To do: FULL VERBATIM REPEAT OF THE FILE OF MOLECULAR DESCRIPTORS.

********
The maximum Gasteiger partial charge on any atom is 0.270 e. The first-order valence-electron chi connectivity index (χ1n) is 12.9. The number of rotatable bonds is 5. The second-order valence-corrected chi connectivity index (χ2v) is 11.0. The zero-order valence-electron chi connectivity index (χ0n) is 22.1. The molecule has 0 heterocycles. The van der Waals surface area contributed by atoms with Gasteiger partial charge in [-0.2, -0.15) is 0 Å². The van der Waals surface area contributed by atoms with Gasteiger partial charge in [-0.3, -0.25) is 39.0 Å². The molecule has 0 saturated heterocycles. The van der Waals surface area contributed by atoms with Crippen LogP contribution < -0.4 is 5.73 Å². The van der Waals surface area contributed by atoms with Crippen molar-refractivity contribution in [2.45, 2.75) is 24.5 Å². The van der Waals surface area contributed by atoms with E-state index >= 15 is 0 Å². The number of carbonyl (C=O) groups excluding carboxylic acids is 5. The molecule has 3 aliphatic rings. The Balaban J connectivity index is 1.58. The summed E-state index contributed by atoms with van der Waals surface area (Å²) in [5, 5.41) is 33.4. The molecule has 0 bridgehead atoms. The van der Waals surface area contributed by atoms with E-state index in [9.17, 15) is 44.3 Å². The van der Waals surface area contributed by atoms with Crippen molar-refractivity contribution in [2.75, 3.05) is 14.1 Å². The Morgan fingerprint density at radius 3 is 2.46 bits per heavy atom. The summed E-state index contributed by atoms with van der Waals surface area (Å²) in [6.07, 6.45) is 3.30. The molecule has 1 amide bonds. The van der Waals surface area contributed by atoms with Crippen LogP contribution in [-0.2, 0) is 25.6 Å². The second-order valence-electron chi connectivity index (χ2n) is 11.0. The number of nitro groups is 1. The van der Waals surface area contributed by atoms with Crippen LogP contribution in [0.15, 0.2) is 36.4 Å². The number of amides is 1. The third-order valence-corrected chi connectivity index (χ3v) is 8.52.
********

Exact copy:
The maximum Gasteiger partial charge on any atom is 0.270 e. The first-order valence-electron chi connectivity index (χ1n) is 12.9. The number of rotatable bonds is 5. The second-order valence-corrected chi connectivity index (χ2v) is 11.0. The zero-order valence-electron chi connectivity index (χ0n) is 22.1. The molecule has 0 heterocycles. The van der Waals surface area contributed by atoms with Gasteiger partial charge in [-0.2, -0.15) is 0 Å². The van der Waals surface area contributed by atoms with Gasteiger partial charge in [-0.3, -0.25) is 39.0 Å². The molecule has 0 saturated heterocycles. The van der Waals surface area contributed by atoms with Crippen LogP contribution < -0.4 is 5.73 Å². The van der Waals surface area contributed by atoms with Crippen molar-refractivity contribution in [2.45, 2.75) is 24.5 Å². The van der Waals surface area contributed by atoms with E-state index >= 15 is 0 Å². The number of carbonyl (C=O) groups excluding carboxylic acids is 5. The molecule has 3 aliphatic rings. The Balaban J connectivity index is 1.58. The summed E-state index contributed by atoms with van der Waals surface area (Å²) in [5, 5.41) is 33.4. The molecule has 0 bridgehead atoms. The van der Waals surface area contributed by atoms with E-state index in [9.17, 15) is 44.3 Å². The van der Waals surface area contributed by atoms with Crippen molar-refractivity contribution in [2.75, 3.05) is 14.1 Å². The Morgan fingerprint density at radius 3 is 2.46 bits per heavy atom. The summed E-state index contributed by atoms with van der Waals surface area (Å²) in [6.07, 6.45) is 3.30. The molecule has 1 amide bonds. The van der Waals surface area contributed by atoms with Crippen LogP contribution in [-0.2, 0) is 25.6 Å². The second-order valence-electron chi connectivity index (χ2n) is 11.0. The number of nitro groups is 1. The van der Waals surface area contributed by atoms with Crippen LogP contribution in [0.15, 0.2) is 36.4 Å². The number of amides is 1. The third-order valence-corrected chi connectivity index (χ3v) is 8.52.